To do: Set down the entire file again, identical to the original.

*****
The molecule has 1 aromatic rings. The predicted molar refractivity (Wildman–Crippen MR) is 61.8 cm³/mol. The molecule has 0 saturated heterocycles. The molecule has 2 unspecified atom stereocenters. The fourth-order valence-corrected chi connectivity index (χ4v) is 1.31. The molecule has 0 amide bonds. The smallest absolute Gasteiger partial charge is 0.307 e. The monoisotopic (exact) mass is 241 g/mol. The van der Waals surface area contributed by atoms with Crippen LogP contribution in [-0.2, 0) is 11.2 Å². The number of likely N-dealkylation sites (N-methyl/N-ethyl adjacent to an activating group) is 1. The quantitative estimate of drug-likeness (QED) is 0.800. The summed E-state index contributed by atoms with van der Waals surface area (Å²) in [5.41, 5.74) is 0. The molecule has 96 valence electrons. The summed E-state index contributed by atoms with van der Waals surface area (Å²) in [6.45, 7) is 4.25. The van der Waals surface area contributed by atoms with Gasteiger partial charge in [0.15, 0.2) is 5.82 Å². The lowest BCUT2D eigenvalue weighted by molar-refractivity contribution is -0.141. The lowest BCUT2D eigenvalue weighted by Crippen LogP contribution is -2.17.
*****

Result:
The molecule has 1 aromatic rings. The predicted molar refractivity (Wildman–Crippen MR) is 61.8 cm³/mol. The molecule has 0 saturated heterocycles. The molecule has 2 unspecified atom stereocenters. The fourth-order valence-corrected chi connectivity index (χ4v) is 1.31. The molecule has 0 amide bonds. The smallest absolute Gasteiger partial charge is 0.307 e. The monoisotopic (exact) mass is 241 g/mol. The van der Waals surface area contributed by atoms with Crippen LogP contribution in [-0.2, 0) is 11.2 Å². The number of likely N-dealkylation sites (N-methyl/N-ethyl adjacent to an activating group) is 1. The quantitative estimate of drug-likeness (QED) is 0.800. The summed E-state index contributed by atoms with van der Waals surface area (Å²) in [5.41, 5.74) is 0. The molecule has 96 valence electrons. The summed E-state index contributed by atoms with van der Waals surface area (Å²) in [6.45, 7) is 4.25. The van der Waals surface area contributed by atoms with Gasteiger partial charge in [0.15, 0.2) is 5.82 Å². The lowest BCUT2D eigenvalue weighted by molar-refractivity contribution is -0.141. The lowest BCUT2D eigenvalue weighted by Crippen LogP contribution is -2.17.